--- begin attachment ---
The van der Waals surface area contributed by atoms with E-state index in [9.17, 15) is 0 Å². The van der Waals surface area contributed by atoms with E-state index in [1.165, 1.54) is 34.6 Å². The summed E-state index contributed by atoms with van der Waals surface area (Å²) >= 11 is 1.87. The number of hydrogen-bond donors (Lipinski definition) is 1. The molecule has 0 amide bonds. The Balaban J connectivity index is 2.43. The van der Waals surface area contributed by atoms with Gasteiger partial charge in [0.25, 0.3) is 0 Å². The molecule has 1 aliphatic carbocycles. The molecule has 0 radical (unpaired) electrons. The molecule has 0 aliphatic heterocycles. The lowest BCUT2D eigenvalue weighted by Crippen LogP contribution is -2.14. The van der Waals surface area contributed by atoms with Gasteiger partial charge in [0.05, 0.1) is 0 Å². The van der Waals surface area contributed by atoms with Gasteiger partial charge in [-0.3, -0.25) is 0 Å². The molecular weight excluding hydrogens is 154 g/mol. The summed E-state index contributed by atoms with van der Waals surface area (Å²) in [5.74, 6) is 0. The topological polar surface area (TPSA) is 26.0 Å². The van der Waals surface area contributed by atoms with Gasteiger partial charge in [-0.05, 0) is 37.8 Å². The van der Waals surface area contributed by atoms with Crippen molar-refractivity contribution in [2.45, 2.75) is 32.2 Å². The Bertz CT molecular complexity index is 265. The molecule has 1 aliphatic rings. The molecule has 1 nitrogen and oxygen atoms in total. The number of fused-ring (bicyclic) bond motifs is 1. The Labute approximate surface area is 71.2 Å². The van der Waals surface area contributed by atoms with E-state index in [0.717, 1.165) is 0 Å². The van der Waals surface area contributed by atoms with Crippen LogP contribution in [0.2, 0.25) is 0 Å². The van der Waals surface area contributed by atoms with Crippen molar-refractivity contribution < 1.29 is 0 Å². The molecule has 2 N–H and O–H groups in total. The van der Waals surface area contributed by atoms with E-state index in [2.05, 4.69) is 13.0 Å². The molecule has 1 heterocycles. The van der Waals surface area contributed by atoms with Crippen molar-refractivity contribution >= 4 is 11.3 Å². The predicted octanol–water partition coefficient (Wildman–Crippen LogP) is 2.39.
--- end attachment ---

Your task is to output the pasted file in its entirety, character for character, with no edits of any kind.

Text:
The van der Waals surface area contributed by atoms with E-state index in [9.17, 15) is 0 Å². The van der Waals surface area contributed by atoms with E-state index in [1.165, 1.54) is 34.6 Å². The summed E-state index contributed by atoms with van der Waals surface area (Å²) >= 11 is 1.87. The number of hydrogen-bond donors (Lipinski definition) is 1. The molecule has 0 amide bonds. The Balaban J connectivity index is 2.43. The van der Waals surface area contributed by atoms with Gasteiger partial charge in [0.25, 0.3) is 0 Å². The molecule has 1 aliphatic carbocycles. The molecule has 0 radical (unpaired) electrons. The molecule has 0 aliphatic heterocycles. The lowest BCUT2D eigenvalue weighted by Crippen LogP contribution is -2.14. The van der Waals surface area contributed by atoms with Gasteiger partial charge in [0.05, 0.1) is 0 Å². The van der Waals surface area contributed by atoms with Gasteiger partial charge in [-0.3, -0.25) is 0 Å². The molecular weight excluding hydrogens is 154 g/mol. The summed E-state index contributed by atoms with van der Waals surface area (Å²) in [5.74, 6) is 0. The topological polar surface area (TPSA) is 26.0 Å². The van der Waals surface area contributed by atoms with Gasteiger partial charge in [-0.05, 0) is 37.8 Å². The van der Waals surface area contributed by atoms with Crippen molar-refractivity contribution in [2.45, 2.75) is 32.2 Å². The Bertz CT molecular complexity index is 265. The molecule has 1 aliphatic rings. The molecule has 1 nitrogen and oxygen atoms in total. The number of fused-ring (bicyclic) bond motifs is 1. The Labute approximate surface area is 71.2 Å². The van der Waals surface area contributed by atoms with E-state index in [0.717, 1.165) is 0 Å². The van der Waals surface area contributed by atoms with Crippen LogP contribution in [0.2, 0.25) is 0 Å². The van der Waals surface area contributed by atoms with Crippen molar-refractivity contribution < 1.29 is 0 Å². The molecule has 2 N–H and O–H groups in total. The van der Waals surface area contributed by atoms with E-state index in [2.05, 4.69) is 13.0 Å². The molecule has 1 heterocycles. The van der Waals surface area contributed by atoms with Crippen molar-refractivity contribution >= 4 is 11.3 Å². The predicted octanol–water partition coefficient (Wildman–Crippen LogP) is 2.39.